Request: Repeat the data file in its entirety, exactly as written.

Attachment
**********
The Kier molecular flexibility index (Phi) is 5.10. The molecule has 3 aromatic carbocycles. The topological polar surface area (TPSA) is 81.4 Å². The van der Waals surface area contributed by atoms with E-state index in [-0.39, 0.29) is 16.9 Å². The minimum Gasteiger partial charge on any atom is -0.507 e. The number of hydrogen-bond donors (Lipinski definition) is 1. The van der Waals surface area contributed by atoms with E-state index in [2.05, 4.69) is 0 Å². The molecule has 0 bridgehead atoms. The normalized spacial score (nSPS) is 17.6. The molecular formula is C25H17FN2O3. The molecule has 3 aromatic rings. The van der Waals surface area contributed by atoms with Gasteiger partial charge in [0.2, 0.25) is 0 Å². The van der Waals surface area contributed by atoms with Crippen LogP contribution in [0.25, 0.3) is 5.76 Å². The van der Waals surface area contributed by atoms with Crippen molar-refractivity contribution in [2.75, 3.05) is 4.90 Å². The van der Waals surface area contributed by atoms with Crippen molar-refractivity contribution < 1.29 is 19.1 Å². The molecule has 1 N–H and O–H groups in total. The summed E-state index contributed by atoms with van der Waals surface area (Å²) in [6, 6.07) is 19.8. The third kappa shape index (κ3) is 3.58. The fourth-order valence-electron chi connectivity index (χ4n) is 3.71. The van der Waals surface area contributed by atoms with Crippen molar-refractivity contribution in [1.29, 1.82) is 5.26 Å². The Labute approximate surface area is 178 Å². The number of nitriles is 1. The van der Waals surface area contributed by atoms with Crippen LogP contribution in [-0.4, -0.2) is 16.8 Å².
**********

The Kier molecular flexibility index (Phi) is 5.10. The molecule has 3 aromatic carbocycles. The topological polar surface area (TPSA) is 81.4 Å². The van der Waals surface area contributed by atoms with E-state index in [-0.39, 0.29) is 16.9 Å². The minimum Gasteiger partial charge on any atom is -0.507 e. The number of hydrogen-bond donors (Lipinski definition) is 1. The van der Waals surface area contributed by atoms with E-state index in [2.05, 4.69) is 0 Å². The molecule has 0 bridgehead atoms. The normalized spacial score (nSPS) is 17.6. The molecular formula is C25H17FN2O3. The molecule has 3 aromatic rings. The van der Waals surface area contributed by atoms with Gasteiger partial charge in [0.2, 0.25) is 0 Å². The van der Waals surface area contributed by atoms with Crippen LogP contribution in [0.25, 0.3) is 5.76 Å². The van der Waals surface area contributed by atoms with Crippen molar-refractivity contribution in [2.75, 3.05) is 4.90 Å². The van der Waals surface area contributed by atoms with Crippen molar-refractivity contribution < 1.29 is 19.1 Å². The molecule has 1 N–H and O–H groups in total. The summed E-state index contributed by atoms with van der Waals surface area (Å²) in [6, 6.07) is 19.8. The third kappa shape index (κ3) is 3.58. The fourth-order valence-electron chi connectivity index (χ4n) is 3.71. The van der Waals surface area contributed by atoms with Crippen molar-refractivity contribution in [1.29, 1.82) is 5.26 Å². The Labute approximate surface area is 178 Å². The number of nitriles is 1. The van der Waals surface area contributed by atoms with Crippen LogP contribution in [-0.4, -0.2) is 16.8 Å².